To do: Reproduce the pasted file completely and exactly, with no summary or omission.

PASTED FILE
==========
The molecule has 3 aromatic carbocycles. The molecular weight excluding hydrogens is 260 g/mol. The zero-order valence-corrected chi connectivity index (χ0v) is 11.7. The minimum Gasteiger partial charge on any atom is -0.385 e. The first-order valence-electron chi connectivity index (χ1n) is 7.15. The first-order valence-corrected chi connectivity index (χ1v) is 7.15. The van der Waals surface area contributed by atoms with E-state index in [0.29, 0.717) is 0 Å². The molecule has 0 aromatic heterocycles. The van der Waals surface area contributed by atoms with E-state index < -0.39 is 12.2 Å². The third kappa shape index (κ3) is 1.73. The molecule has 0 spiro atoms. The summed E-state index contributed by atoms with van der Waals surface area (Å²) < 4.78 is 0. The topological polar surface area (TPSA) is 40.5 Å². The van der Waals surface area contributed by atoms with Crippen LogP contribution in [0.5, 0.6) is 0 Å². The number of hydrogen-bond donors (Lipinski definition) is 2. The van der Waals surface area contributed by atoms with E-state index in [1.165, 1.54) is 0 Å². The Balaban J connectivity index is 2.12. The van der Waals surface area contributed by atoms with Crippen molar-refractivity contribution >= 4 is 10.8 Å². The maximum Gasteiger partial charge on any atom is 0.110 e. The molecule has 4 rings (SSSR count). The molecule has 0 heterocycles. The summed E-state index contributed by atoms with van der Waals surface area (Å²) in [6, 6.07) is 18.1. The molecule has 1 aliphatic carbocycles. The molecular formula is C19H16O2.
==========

The molecule has 3 aromatic carbocycles. The molecular weight excluding hydrogens is 260 g/mol. The zero-order valence-corrected chi connectivity index (χ0v) is 11.7. The minimum Gasteiger partial charge on any atom is -0.385 e. The first-order valence-electron chi connectivity index (χ1n) is 7.15. The first-order valence-corrected chi connectivity index (χ1v) is 7.15. The van der Waals surface area contributed by atoms with E-state index in [0.29, 0.717) is 0 Å². The molecule has 0 aromatic heterocycles. The van der Waals surface area contributed by atoms with E-state index < -0.39 is 12.2 Å². The third kappa shape index (κ3) is 1.73. The molecule has 0 spiro atoms. The summed E-state index contributed by atoms with van der Waals surface area (Å²) < 4.78 is 0. The topological polar surface area (TPSA) is 40.5 Å². The van der Waals surface area contributed by atoms with Crippen LogP contribution in [0.5, 0.6) is 0 Å². The number of hydrogen-bond donors (Lipinski definition) is 2. The van der Waals surface area contributed by atoms with E-state index in [1.165, 1.54) is 0 Å². The Balaban J connectivity index is 2.12. The van der Waals surface area contributed by atoms with Crippen molar-refractivity contribution >= 4 is 10.8 Å². The maximum Gasteiger partial charge on any atom is 0.110 e. The molecule has 4 rings (SSSR count). The molecule has 0 heterocycles. The summed E-state index contributed by atoms with van der Waals surface area (Å²) in [6, 6.07) is 18.1. The molecule has 1 aliphatic carbocycles. The molecular formula is C19H16O2.